PMQs: David Cameron Mocked For Saying Women 'Retire With Better Pensions' After 'Mishandled Reforms'

Prime Minister David Cameron speaks during Prime Minister's Questions
Prime Minister David Cameron speaks during Prime Minister's Questions
PA/PA Wire

David Cameron has been mocked for his “bravery” for suggesting women are “retiring with better pensions” following fierce criticism for the Government’s “mishandling” of the retirement of women born in the 1950s.

The Prime Minister attempted to burnish the Government’s credentials on equality by detailing its policies to tackle discrimination faced by women following International Women’s Day this week.

But the Labour Party immediately accused him of misguided “grandstanding” since around half a million women born in the 1950s have seen their pension age jump by as much as six years with little warning, costing them thousands of pounds.

Cameron also trumpeted how the “gender pay gap” is at its “lowest published level” - despite The Huffington Post UK revealing that no Government department can say it pays women more than men.

On his pensions claim, Labour’s Owen Smith, Shadow Secretary for Work and Pensions, told The Huffington Post UK: “The Prime Minister got to his feet in PMQs and said that women are retiring with better pensions. He’s a braver person than most if he’d say that in person to the 2.6 million women born in the 1950s who are set to lose out through the government’s mishandling of the rise of the state pension age.

“The women affected have worked hard all their lives and suffered as a result of decades of a deeply unfair gender pay gap, yet just before retirement they have had their financial plans ruined by the Tories’ mishandled reforms.

“The Tories should put a stop to this grandstanding and instead concentrate on committing to bringing forward fair transitional arrangements for the women who are set to lose out. The Budget would be the ideal place to do it.”

Labour’s Owen Smith: "The Tories should put a stop to this grandstanding and instead concentrate on committing to bringing forward fair transitional arrangements for the women who are set to lose out. "

For decades the state pension age for women was 60.

An increase to 65, phased in between 2010 and 2020, was included in the Pensions Act 1995, but in 2011 the coalition Government pushed through a speeding up of the latter part of the timetable.

Some of the affected women say they will effectively suffer a loss of up to £30,000 as a result.

The Women Against State Pension Inequality Campaign against the move prompted a House of Commons debate marked by cross-generational support.

The SNP’s Mhairi Black, who at 21 is the youngest MP in Parliament, delivered a blistering attack on the Government for trying to "justify doing absolutely nothing" on the issue.

My speech in response to the lack of action from the Government on the #WASPI issue."The responses the Government have made have been completely inaccurate and often irrelevant"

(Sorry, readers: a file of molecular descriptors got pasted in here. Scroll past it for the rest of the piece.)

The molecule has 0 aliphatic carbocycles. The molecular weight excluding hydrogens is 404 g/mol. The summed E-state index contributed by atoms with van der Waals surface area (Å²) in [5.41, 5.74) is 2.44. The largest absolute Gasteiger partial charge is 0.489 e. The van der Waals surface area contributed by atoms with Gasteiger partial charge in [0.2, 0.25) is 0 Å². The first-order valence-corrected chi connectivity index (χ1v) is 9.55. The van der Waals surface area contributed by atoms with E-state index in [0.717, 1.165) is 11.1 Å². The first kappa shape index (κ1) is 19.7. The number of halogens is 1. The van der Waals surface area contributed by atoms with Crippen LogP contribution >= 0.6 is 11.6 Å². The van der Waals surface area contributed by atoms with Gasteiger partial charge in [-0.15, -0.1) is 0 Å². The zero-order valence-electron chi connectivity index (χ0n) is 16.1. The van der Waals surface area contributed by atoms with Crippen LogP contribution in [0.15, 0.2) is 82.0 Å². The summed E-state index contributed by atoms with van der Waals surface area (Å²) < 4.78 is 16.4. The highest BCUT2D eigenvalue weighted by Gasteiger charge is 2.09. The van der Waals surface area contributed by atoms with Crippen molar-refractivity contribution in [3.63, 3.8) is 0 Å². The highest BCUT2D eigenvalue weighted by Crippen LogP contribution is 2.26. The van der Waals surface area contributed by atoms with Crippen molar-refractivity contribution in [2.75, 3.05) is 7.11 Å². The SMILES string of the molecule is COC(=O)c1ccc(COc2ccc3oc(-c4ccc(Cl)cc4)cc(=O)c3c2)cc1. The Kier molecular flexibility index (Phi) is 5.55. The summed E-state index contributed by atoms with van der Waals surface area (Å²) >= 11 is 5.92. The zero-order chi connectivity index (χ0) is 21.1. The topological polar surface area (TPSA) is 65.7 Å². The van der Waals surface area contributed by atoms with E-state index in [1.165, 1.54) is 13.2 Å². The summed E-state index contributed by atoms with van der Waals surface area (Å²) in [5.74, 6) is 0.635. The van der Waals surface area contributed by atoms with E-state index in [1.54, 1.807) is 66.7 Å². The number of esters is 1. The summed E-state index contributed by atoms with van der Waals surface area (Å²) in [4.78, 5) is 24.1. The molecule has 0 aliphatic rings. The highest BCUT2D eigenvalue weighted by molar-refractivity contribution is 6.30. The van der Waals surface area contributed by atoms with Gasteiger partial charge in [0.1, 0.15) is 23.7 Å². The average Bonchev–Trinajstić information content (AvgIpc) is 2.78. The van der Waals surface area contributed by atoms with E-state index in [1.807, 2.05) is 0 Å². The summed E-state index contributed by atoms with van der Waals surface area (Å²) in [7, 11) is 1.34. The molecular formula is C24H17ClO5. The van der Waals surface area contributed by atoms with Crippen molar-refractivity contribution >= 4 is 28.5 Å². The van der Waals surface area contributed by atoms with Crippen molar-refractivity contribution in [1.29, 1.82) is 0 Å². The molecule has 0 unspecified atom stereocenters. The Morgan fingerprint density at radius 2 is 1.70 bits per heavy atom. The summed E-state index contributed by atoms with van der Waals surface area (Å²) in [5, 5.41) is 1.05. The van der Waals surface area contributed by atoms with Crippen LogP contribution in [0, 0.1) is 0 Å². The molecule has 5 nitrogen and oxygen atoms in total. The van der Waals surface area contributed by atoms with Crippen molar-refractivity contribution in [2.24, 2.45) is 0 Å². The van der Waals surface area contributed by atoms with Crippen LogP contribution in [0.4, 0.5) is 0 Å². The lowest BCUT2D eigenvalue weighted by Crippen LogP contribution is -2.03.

Posted by Mhairi Black MP on Monday, 1 February 2016

She said: "I do not want to hear that the new single-tier pension is the answer, because it is not; I do not want to hear speeches about the concept of equality, because it is irrelevant; I want to hear a genuine response from the government on this matter. I said during the last debate that I did not believe that the policy was vindictive or deliberate, but with the knowledge of everything that is happening, it will become deliberate. That is not something I want tied to my name."

At Prime Minister’s Questions, Labour MP Roberta Blackman-Woods questioned why women were £13 billion “worse off” thanks to cuts to public services, a freeze to child benefit and reductions in benefits.

The Prime Minister responded: “I am not saying that this Government have solved all these problems, but we have more women in work and they are getting higher pay, paying lower taxes, getting more childcare and retiring with better pensions.

“When it comes to the things that Government need to do, we are appointing more women to senior positions and public appointments, and the honours system is now properly reflecting women.”

He was then heckled by an MP who said: “What about the pay gap?”

The PM said: “The pay gap is now at its lowest published level. We have abolished the pay gap for under-40s. When it comes to protecting women, this is the Government who criminalised forced marriage, introduced the duty to report female genital mutilation, set out a specific domestic violence measure, and introduced Clare’s law so that people can find out about violent partners.”

Last week it emerged younger people could be forced to work into their 70s before retiring following a Government review of the state pension age.

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